JFA said it plans to create separate strategies for the domestic and export markets and will try to better link the stages of production to maximize added value. As the fishery cooperatives no longer have an exclusive right to aquaculture sites, the agency envisages five types of aquaculture management bodies that are possible under the reforms: Producer collaboration, or cooperation between multiple relatively small-scale farmers; Collaboration with producers – or cooperation of farmers and fisheries cooperatives and feed suppliers, processors, and distributors in production areas; Producer-type companies, which can expand in scale through acquisitions; Integrated companies, or the management of all or most of the farming value chain by one company; And distribution-type companies, whose primary business is distribution and sales, with the participation of farmers.

JFA said it will prioritize small-scale producer collaboration in the short-term as it seeks to build out management infrastructure for non-fish aquaculture in Japan.

Additionally, as part of JFA's new strategy, scallops and pearls have been added to Japan's list of priority export items. Japan’s farmed scallop industry is centered on Mutsu Bay in Aomori Prefecture, where the scallops are cultivated suspended from vertical ropes with the “ear-hanging” method. Cultured pearls were developed by the Mikimoto Pearl Co. based in Toba, Mie Prefecture. It remains the leading producer.

The strategy document has set key performance indicators for all of the items to measure progress including those newly added. The 2030 production targets, and 2018 production, for the priority export items were: yellowtail (seriola quinqueradiata), with a target production of 240,000 metric tons (MT) versus the current 140,000 MT; Pacific bluefin tuna – stable production at 20,000 MT; salmon and trout, with increased production of 30,000 to 40,000 MT versus the current 20,000 MT; sea bream, with a production target of 110,000 MT versus the current 60,000 MT; newly farmed fish species such as grouper, with a targeted production of 10,000 to 20,000 MT versus no current production; scallops, with a targeted production of 210,000 MT versus the current 170,000 MT; and pearls (which are measured in value rather than tonnage), JPY 20 billion (USD 180 million, EUR 154 million) versus JPY 13.6 billion (USD 122 million, EUR 105 million).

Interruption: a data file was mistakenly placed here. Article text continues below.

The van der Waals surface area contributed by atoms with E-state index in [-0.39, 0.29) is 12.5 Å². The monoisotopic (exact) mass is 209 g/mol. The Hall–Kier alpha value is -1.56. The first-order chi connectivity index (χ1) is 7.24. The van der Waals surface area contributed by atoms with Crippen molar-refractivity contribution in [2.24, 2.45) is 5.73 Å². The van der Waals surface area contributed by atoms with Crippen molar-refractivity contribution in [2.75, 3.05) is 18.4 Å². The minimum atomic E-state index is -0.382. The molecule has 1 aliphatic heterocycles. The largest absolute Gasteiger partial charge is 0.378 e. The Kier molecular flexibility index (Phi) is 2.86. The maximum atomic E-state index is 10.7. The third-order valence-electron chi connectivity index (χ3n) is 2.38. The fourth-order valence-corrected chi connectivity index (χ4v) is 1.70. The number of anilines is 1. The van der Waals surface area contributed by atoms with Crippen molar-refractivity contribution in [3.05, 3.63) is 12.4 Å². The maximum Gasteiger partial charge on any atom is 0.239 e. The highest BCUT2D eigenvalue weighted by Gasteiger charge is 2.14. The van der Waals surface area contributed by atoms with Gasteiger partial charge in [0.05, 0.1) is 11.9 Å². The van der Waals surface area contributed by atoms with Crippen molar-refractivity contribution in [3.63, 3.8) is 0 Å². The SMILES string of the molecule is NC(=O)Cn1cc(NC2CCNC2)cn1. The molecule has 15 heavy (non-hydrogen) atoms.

Strategies to meet market needs include introducing the HACCP quality control method, and substituting farmed for natural fish in the domestic market based on its predictable supply and consistent product size and quality.

The Japan Food Overseas Promotion Center (JFOODO) was established to promote Japanese foods to overseas consumers. In addition to promoting yellowtail and red sea bream in the Hong Kong and Taiwan markets, it is working to increase the demand for yellowtail in the U.S.

Another organization, the Fisheries and Processed Fisheries Export Expansion Council, concentrates on arranging business meetings between local buyers and Japanese businesses, and hosting seminars on Japanese seafood products. It has focused mainly on the European Union and Southeast Asia.  

Photo courtesy of JinFujiwara/Shutterstock